Republicans are also waiting to see whether Trump will lay out more details about his objectives, particularly after the incoming president warned party leaders to be careful how they proceed with repeal.
"We're continuing to formulate a plan," Sean Spicer, a transition spokesman, told reporters Tuesday in a conference call.
On the House side, the new chairman of the conservative Freedom Caucus said his group wants to see more details about an Obamacare replacement before voting on the budget resolution.
"We hope they would see the prudence of waiting," Rep. Mark Meadows, R-N.C., said Monday night.
Interviews with many Republicans indicate that the party is no closer to consensus two months after an election that gave them unified control of the White House and Congress.
Even before the new amendment was offered, Cassidy, Collins and other senators pushed to delay any repeal of Obamacare tax hikes so that there would be revenue to pay for a replacement plan. This puts them at odds with House conservatives, who have been demanding a full, immediate repeal.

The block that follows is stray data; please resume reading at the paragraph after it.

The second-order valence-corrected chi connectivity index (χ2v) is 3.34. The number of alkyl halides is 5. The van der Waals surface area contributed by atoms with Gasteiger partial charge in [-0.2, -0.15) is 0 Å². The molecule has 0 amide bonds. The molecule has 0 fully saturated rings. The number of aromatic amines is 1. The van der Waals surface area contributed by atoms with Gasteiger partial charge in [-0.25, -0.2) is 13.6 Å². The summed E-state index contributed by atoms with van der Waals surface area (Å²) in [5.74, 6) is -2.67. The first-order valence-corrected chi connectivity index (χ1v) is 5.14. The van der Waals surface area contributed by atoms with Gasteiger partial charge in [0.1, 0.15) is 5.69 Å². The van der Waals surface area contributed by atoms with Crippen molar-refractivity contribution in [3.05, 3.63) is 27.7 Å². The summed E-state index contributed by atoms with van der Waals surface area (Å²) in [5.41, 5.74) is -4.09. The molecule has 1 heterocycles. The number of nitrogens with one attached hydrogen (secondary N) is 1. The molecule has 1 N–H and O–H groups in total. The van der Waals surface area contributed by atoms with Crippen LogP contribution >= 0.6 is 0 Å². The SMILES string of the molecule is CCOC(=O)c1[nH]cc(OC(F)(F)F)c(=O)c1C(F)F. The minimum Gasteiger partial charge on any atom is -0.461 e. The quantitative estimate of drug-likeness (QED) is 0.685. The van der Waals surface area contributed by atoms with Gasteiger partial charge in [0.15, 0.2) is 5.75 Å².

On Monday, more senators said they agreed with a delay on the tax front, including Sen. Mike Rounds of South Dakota.
John Cornyn of Texas, the No. 2 Senate Republican, told reporters that the taxes used to subsidize insurance for millions of Americans could be dealt with later this year in a larger tax overhaul.
Republicans senators are also grappling with the risks of repealing the law before a replacement is ready.
Sen. Ron Johnson of Wisconsin said he wants to see a "pretty darn specific" proposal to replace Obamacare before it's repealed.